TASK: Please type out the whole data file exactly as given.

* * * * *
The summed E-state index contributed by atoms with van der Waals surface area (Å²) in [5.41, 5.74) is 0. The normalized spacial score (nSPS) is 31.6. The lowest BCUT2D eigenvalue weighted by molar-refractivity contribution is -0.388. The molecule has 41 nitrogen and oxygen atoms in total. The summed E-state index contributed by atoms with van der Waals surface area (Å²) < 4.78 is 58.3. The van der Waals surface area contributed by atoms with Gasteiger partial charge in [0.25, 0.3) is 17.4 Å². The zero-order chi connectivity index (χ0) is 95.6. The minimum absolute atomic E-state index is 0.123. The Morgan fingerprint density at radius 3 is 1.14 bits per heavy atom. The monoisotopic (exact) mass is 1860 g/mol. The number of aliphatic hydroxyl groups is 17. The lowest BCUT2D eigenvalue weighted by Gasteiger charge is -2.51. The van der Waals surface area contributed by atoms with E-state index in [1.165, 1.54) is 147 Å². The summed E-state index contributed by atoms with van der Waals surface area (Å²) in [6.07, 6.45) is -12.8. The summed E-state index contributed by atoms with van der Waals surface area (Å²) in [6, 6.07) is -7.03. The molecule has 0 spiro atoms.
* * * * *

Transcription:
The summed E-state index contributed by atoms with van der Waals surface area (Å²) in [5.41, 5.74) is 0. The normalized spacial score (nSPS) is 31.6. The lowest BCUT2D eigenvalue weighted by molar-refractivity contribution is -0.388. The molecule has 41 nitrogen and oxygen atoms in total. The summed E-state index contributed by atoms with van der Waals surface area (Å²) < 4.78 is 58.3. The van der Waals surface area contributed by atoms with Gasteiger partial charge in [0.25, 0.3) is 17.4 Å². The zero-order chi connectivity index (χ0) is 95.6. The minimum absolute atomic E-state index is 0.123. The Morgan fingerprint density at radius 3 is 1.14 bits per heavy atom. The monoisotopic (exact) mass is 1860 g/mol. The number of aliphatic hydroxyl groups is 17. The lowest BCUT2D eigenvalue weighted by Gasteiger charge is -2.51. The van der Waals surface area contributed by atoms with E-state index in [1.165, 1.54) is 147 Å². The summed E-state index contributed by atoms with van der Waals surface area (Å²) in [6.07, 6.45) is -12.8. The summed E-state index contributed by atoms with van der Waals surface area (Å²) in [6, 6.07) is -7.03. The molecule has 0 spiro atoms.